15 Years After 9/11, The War on Terror Has Failed
September 5, 2016
John Arquilla / Insight, San Francisco Chronicle
As the 15th anniversary of al Qaeda's attacks on America nears, one simple but very inconvenient truth must be acknowledged: The "global war on terror" launched by President George W. Bush has failed. The vast increase in the number of terrorist attacks worldwide provides irrefutable evidence of this failure. Since the US began its "war on terror," there has been a sevenfold increase in incidents and a more than fivefold rise in combined deaths and injuries.
The War on Terror Is Now Terror's War on the World
John Arquilla / Insight, San Francisco Chronicle
(September 2, 2016) -- As the 15th anniversary of al Qaeda's attacks on America nears, one simple but very inconvenient truth must be acknowledged: The "global war on terror" launched by President George W. Bush has failed.
The vast increase in the number of terrorist attacks worldwide provides irrefutable evidence of this failure. From one of the most rigorously compiled databases, maintained by scholars at the University of Maryland, shocking numbers emerge.
In 2001, there were just under 2,000 terrorist attacks that resulted in about 14,000 deaths and injuries. By 2015, that number had risen to nearly 15,000 attacks with more than 80,000 casualties -- a sevenfold increase in incidents and a more than fivefold rise in combined deaths and injuries. Clearly, the global war on terror has turned into terror's war on the world.
Sadly, more than 30 percent of the overall deaths in 2015 and 40 percent of the injuries occurred in Iraq and Afghanistan -- the two places where the United States has mounted its most sustained military efforts.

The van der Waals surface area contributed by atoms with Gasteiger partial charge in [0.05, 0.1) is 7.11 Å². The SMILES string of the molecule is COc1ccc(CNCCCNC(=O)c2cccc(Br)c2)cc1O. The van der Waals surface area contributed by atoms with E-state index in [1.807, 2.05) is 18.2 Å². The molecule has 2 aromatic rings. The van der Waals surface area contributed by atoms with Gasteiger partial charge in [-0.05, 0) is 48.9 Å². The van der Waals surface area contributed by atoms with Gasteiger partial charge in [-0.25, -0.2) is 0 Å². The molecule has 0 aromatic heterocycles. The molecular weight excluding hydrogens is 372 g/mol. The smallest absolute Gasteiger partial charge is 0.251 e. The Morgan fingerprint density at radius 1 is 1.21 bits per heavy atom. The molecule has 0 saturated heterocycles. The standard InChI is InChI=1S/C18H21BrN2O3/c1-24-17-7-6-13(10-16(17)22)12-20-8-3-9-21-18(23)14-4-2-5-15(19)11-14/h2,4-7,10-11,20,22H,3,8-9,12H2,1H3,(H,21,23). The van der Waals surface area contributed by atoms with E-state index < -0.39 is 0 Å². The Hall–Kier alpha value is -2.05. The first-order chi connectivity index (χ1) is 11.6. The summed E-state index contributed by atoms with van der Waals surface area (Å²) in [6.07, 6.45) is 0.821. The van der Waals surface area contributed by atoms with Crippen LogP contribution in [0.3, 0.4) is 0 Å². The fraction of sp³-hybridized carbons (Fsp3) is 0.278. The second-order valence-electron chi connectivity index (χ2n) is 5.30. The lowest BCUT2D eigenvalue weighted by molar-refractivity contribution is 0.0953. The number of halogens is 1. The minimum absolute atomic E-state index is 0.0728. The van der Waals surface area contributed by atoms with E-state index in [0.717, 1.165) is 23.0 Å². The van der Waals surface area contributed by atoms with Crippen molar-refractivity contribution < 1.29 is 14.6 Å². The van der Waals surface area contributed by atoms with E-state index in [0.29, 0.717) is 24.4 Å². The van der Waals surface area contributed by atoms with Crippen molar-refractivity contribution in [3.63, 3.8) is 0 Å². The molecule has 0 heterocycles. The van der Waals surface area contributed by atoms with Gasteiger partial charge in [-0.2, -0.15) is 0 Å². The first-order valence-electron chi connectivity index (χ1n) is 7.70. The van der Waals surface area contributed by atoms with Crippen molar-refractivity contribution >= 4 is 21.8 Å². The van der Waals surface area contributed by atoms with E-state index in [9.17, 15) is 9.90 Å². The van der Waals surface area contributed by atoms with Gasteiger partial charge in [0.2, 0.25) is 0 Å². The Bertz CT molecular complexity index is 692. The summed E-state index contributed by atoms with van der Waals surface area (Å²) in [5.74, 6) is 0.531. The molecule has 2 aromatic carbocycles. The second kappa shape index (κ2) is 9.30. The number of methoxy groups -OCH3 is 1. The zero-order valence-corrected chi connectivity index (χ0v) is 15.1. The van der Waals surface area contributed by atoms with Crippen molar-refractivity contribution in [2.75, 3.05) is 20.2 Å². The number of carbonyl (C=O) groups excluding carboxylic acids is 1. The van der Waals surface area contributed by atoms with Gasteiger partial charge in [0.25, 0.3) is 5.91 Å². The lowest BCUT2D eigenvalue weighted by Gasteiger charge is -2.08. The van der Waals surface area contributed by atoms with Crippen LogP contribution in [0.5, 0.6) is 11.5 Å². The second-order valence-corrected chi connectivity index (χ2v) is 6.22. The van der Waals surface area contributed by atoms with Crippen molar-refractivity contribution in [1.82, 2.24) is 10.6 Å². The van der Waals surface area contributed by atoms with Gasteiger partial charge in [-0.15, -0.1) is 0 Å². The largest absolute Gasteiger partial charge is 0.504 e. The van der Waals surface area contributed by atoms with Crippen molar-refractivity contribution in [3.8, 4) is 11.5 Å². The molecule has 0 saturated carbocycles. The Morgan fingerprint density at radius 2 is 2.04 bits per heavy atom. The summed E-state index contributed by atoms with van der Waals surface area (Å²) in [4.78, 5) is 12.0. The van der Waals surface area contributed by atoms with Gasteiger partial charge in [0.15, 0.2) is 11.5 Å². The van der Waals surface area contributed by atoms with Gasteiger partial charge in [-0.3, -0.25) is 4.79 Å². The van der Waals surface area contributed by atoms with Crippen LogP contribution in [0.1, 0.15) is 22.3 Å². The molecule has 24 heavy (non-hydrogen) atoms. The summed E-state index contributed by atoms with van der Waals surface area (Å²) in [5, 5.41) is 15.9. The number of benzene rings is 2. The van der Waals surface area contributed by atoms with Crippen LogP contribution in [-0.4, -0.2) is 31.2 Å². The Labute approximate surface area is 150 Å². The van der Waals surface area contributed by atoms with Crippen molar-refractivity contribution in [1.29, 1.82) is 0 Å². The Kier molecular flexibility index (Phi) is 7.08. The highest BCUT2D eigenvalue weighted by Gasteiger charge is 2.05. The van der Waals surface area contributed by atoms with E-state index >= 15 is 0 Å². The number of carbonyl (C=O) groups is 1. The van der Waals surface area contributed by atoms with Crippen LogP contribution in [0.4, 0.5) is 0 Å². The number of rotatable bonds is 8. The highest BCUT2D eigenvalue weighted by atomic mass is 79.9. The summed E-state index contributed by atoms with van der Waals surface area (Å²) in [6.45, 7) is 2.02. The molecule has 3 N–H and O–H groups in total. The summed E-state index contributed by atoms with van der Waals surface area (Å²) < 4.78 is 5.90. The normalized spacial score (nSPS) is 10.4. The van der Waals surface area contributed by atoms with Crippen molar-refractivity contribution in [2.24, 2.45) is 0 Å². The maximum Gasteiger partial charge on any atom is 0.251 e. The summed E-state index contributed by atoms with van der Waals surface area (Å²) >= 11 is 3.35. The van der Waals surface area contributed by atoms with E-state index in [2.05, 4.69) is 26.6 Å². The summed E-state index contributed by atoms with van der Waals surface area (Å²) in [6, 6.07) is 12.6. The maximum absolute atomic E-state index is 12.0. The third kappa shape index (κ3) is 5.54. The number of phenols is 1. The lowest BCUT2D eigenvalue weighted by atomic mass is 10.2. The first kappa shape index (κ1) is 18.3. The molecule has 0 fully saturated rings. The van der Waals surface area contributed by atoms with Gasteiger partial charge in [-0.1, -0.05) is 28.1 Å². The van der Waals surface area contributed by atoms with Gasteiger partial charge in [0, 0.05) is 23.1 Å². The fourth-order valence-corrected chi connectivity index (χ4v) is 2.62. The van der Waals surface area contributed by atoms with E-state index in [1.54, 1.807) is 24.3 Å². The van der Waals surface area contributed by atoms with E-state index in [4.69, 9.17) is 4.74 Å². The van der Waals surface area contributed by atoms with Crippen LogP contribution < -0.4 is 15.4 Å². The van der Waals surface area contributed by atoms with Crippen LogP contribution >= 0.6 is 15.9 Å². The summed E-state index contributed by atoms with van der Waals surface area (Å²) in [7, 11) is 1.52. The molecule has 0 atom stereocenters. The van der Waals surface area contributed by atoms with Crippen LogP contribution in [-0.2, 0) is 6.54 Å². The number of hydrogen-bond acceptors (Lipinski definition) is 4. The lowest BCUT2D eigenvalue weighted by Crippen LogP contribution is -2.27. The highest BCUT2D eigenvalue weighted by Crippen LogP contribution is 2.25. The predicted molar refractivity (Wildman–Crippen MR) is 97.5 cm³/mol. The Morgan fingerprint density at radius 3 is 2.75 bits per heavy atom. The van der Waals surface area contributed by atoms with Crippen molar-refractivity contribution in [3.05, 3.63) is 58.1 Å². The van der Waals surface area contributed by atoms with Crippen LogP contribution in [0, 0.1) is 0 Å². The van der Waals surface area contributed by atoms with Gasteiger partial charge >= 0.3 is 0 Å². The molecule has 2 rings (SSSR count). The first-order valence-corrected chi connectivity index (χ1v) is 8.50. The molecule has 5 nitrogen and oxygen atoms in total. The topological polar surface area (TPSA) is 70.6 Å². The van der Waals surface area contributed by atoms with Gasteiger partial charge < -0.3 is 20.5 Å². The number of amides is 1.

And it is important to note that the terrorism database statistics do not count deaths and injuries from battle and aerial bombing, which would take the numbers in these troubled lands far higher -- in Iraq to well more than 100,000. This goes for Syria also, where estimates now put the death toll in the civil war there above 300,000.
How did this catastrophe come to pass? After all, the heinous acts of al Qaeda on 9/11 sparked global outrage and an international coming-together to fight against terrorism. In part, the upsurge in terrorism is due to the flowering of networked organizations -- with al Qaeda's flat, dispersed nature representing not an exception but rather a great model.
Twenty-five years ago, al Qaeda was one of just three nascent jihadist networks. Today there are nearly 50. Many are loosely affiliated with al Qaeda or Islamic State. They range from North Africa to Nigeria, and on to Somalia, Yemen, Bangladesh and beyond, forming a kind of "network of networks." This organizational form is highly resilient, and so it is no surprise that terrorist networks are on the rise and doing more and more damage.
The persistence and growth of terrorist networks -- and their ability to do harm -- is aided by two great blunders. The first is that the nations of the world have been far too reluctant to craft nimble networks of their own to track down, disrupt and destroy the terrorist networks.